by Claudia Rojas
The word “figure” means: the outline of a person, an important number, or as a verb, to calculate. It is a word perfectly used in Margot Lee Shetterly’s Hidden Figures, which presents the narrative of several African-American women behind the scenes of space advancement.
Hidden Figures does not read like a history textbook. It engages by weaving the stories of different women to show their love of math in a field once ruled by men. These women’s careers evolved with NASA, formerly the National Advisory Committee for Aeronautics (NACA).
This Young Readers’ Edition, a HarperCollins publication, is suited for ages 8 and up. The prologue is condensed. The chapters are manageable, often 10 or fewer pages long with sparse yet useful illustrations. It is more narrative than biography; racial prejudices are mentioned to give cultural context. The vocabulary is accessible without missing opportunities to explain science concepts and government laws. There is timeline and glossary at the end.
Young readers come to see Dorothy Vaughan, Mary Jackson, Katherine Johnson, and Christine Darden as not only groundbreaking mathematicians, but as persons with the burden of being both black and woman. Each woman is dedicated enough space to characterize their personalities and life experiences. Many of these women were wives and mothers, who at times sacrificed time with family to earn money that would be used to further their children’s standing in the U.S.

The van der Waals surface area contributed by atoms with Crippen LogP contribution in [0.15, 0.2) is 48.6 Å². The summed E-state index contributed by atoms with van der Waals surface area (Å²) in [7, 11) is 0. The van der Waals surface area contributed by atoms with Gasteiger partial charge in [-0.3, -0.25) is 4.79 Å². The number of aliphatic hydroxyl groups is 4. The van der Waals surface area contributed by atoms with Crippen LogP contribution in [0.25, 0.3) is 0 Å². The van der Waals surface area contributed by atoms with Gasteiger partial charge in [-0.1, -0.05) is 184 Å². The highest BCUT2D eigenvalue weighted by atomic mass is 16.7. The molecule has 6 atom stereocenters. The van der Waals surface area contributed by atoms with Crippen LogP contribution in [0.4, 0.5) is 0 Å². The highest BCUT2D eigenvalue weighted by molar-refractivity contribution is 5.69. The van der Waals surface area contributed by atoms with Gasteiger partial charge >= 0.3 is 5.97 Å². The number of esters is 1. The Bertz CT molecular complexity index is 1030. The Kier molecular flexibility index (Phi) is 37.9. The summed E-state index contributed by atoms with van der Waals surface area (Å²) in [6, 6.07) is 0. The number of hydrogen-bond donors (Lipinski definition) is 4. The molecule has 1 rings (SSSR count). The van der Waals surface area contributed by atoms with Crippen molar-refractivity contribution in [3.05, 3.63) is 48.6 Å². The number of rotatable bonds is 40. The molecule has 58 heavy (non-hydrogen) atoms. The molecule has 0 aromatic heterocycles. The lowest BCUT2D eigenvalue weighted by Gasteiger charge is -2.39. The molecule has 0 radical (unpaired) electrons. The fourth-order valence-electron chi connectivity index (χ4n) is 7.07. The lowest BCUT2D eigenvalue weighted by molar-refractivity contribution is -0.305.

With narrative, this history becomes alive and math calculations carry suspense. The backdrop of World War II, post-War sensationalism, and global space competition is described to readers through the daily lives of these women. Before the 1940s, women were not considered capable of doing “men’s work,” but with the men fighting overseas, White and Black women were invited to apply for mathematician jobs, and eventually, were promoted to engineer status.
In the style of great research, readers learn about the Hampton, Virginia community and contextualize the narratives of historical figures like Rosa Parks and the Little Rock Nine. The lives of children and college students in segregated schools are mixed into the narrative.
Every detail in the book enhances the reading experience. Hidden Figures is a fantastic and important book, and it may be one of the few books with a matching great film.
Hidden Figures gets 5 stars.